Boulders of sugar skulls. Adobe or ghosts.
A Lego wall or bubble wrap. A wall of hands
holding hands, hair braided from one woman
to another, one country to another.
A wall made of Berlin. A wall made for tunneling.
A beautiful wall of taco trucks.
A wall of silent stars and migratory songs.
This wall of solar panels and holy light,
panels of compressed cheetos,
topped not by barbed wire but sprouting
avocado seeds, those Aztec testicles.
A wall to keep Us in and Them out.
It will have faces and heartbeats.
Dreams will be terrorists. The Wall will divide
towns, homes, mountains,
the sky that airplanes fly through
with their potential illegals.
Our wallets will be on life support
to pay for it. Let it be built
of guacamole so we can have a bigly block party.
Mortar it with xocoatl, chocolate. Build it from coyote howls
and wild horses drumming across the plains of Texas,
from the memories
of hummingbird warriors and healers.
Stack it thick as blood, which has mingled
for centuries, la vida. Dig the foundation deep.
Create a 2,000 mile altar, lit with votive candles
for those who have crossed over
defending freedom under spangled stars
and drape it with rebozos,
and sweet grass.
Make it from two way windows:
the wind will interrogate us,
the rivers will judge us, for they know how to separate
and divide to become whole.
Pink Floyd will inaugurate it.
Ex-Presidente Fox will give it the middle finger salute.
Wiley Coyote will run headlong into it,
and survive long after history forgets us.
Bees will find sand-scoured holes and fill it
with honey. Heroin will cover it in blood.
But it will be a beautiful wall. A huge wall.
Remember to put a rose-strewn doorway in Nogales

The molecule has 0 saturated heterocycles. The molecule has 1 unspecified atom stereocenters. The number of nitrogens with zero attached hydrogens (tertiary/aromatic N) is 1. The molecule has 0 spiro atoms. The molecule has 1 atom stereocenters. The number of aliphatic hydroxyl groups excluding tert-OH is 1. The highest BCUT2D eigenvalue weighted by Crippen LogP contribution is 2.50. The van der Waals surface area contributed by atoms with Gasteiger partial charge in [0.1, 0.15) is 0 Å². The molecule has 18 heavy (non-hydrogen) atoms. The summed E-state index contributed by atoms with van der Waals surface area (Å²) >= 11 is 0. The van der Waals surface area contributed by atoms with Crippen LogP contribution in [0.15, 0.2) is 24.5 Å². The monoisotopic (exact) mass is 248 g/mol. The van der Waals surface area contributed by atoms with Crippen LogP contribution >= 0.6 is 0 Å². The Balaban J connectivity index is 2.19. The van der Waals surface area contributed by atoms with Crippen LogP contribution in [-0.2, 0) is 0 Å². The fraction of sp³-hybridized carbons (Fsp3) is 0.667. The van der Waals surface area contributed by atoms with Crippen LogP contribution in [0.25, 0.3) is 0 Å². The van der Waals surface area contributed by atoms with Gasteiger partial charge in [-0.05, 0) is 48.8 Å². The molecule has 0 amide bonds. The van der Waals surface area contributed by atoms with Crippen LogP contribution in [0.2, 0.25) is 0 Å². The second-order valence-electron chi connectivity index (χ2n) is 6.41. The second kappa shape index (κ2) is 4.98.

where my grandmother crossed over,
pistols on her hips. Make it a gallery of graffiti art,
a refuge for tumbleweeds,a border of stories we already know by heart.
at May 20, 2017
Thursday, May 11, 2017
Dogs From The Future
From left to right, Daughter Mir and Mother Star, 10 and about 12 years old respectively and inspirations for many a password, in a photo I took in 2002 while taking photographs and driving with one hand or an occasional knee the back roads of forested central Louisiana at a roughly midpoint location between the Oakdale, Louisiana federal immigration detention prison holding I think mostly Mariel boatlift Cubans and the 3500-year-old 70-foot tall earthen mound built in the shape of a flying bird at Poverty Point world heritage site not far from Monroe built by a people unknown to archaelogists or any extant native histories or even tales. What will WE be remembered for? Our compulsive imprisonment habit? Maybe future people would be glad to forget that sorry episode of human development. They might be better off never learning about us, especially if sadism was unknown to them. Maybe it'd be better if we did something about it while we're here to do so.